Now, the next two diet types that I recommend have not been studied as much, particularly in the scenario of patients that have atrial fibrillation, but they have been shown to have improvements in inflammatory markers, and atrial fibrillation has a lot of inflammation involved in it. As a result, even though these diet types have not been studied as thoroughly for atrial fibrillation patients, I think these are healthy diets that can also benefit people who have atrial fibrillation. One would be a gluten-free diet, the other one would be the paleo diet.

2. Gluten-Free Diet

In a gluten-free diet, you eliminate gluten, which is a group of proteins found most commonly in wheat, rye, and barley products. Gluten–free diets eliminate many of the grains that are most commonly available. In this diet many types of carbs including most pastas, pizzas, and breads are eliminated unless they're specifically made gluten-free. Fortunately, in today's world, it's becoming more of a commonplace to have gluten-free diets. In several supermarkets, you will be able to see gluten-free breads, pizzas, as well as pastas.

The gluten-free diet has been shown to have improvement in patient’s inflammatory markers. As a result it may also show an improvement in atrial fibrillation, as well. Just the natural process of eliminating foods that have either high carbs or flour in it, is a healthier way of eating, and so this is another diet that I typically recommend to my patients.

3. The Paleo Diet

The last diet that I recommend to patients, which is probably the strictest of all but also may have the most health benefits is the paleo diet. The reason why I recommend the paleo diet is because it virtually eliminates all processed food.

In the paleo diet, it's sometimes called the hunter-gatherer diet, or the caveman diet, the basic philosophy of it is that if a caveman couldn't eat it, then you shouldn't eat it, either. So it really puts a focus on food in its most natural elements and eliminates all sorts of processed foods and refined sugars. So in the paleo diet, it really puts a focus on eating fresh meats, fruits, vegetables, fruits, nuts, and really kind of keeping everything as natural as possible.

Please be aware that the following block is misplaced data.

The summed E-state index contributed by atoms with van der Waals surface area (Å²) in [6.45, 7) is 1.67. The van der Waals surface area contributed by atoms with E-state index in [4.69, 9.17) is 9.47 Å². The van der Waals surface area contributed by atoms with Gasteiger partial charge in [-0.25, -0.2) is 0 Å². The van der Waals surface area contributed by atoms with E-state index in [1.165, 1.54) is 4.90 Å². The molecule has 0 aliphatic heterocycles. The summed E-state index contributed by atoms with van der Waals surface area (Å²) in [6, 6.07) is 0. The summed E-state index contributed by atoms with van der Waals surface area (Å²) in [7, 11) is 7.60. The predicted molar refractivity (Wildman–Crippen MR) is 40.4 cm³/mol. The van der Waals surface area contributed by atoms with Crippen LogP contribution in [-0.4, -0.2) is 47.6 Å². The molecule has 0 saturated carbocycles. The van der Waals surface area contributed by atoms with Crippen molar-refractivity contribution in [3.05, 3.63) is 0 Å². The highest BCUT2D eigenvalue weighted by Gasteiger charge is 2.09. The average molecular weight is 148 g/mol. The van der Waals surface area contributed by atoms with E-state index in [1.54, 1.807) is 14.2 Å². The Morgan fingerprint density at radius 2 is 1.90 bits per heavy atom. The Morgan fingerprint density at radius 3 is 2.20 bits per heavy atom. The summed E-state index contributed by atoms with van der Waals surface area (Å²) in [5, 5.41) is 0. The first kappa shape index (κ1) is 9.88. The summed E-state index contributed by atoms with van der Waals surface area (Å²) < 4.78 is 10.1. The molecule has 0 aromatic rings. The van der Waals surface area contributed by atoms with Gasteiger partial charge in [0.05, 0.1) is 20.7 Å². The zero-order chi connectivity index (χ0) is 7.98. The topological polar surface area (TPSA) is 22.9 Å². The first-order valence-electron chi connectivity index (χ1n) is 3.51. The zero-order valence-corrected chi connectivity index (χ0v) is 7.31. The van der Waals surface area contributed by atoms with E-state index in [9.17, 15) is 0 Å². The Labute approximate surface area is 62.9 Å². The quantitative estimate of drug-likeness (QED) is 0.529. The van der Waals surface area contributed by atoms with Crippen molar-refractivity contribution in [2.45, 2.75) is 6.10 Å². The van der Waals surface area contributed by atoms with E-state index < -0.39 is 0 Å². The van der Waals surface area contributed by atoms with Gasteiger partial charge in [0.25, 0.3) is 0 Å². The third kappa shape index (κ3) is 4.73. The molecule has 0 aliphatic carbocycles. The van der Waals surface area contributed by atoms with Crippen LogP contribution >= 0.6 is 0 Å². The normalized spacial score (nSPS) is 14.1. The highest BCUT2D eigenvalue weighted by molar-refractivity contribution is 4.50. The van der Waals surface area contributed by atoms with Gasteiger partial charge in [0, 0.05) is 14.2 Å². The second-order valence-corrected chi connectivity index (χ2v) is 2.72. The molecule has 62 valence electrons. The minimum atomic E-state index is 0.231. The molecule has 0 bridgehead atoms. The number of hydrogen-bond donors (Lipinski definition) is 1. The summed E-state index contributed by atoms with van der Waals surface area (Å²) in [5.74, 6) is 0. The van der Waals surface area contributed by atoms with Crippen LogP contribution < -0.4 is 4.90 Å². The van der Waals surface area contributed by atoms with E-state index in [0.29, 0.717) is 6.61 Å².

This diet may potentially have the most health benefits because it really eliminates a lot of processed foods, which can contribute to obesity, high blood pressure, and may also have benefits for heart disease, including atrial fibrillation.  But it is also the strictest to adhere to as well.

My final thoughts:

These are the diet tips that I typically recommend to my patients. I usually recommend the Mediterranean diet first because it actually has some data behind it to show that it can be beneficial, and I feel it is the least restrictive of these three diet types. I also feel that gluten-free diet as well as paleo diets can also be very beneficial diets that can help people with atrial fibrillation, mostly because of their emphasis on eliminating processed foods and refined sugars.

But I emphasize to you that with all of these diet types; the benefits received are a long-term strategy. You can see in the studies that I quoted that patients were studied for five years. None of these diet types are quick fixes. They are part of improved long-term healthy eating habits, which can help you with high blood pressure, diabetes, and weight loss, as well as potentially helping you with atrial fibrillation as well. There has been a lot of data that shows that weight loss can significantly improve a patient’s atrial fibrillation and is the best option currently available for natural treatment for atrial fibrillation.

Always discuss with your doctor which diet type might be right for you, and of course, these diet types don't take the place of guideline-recommended medical therapy as prescribed by your doctor.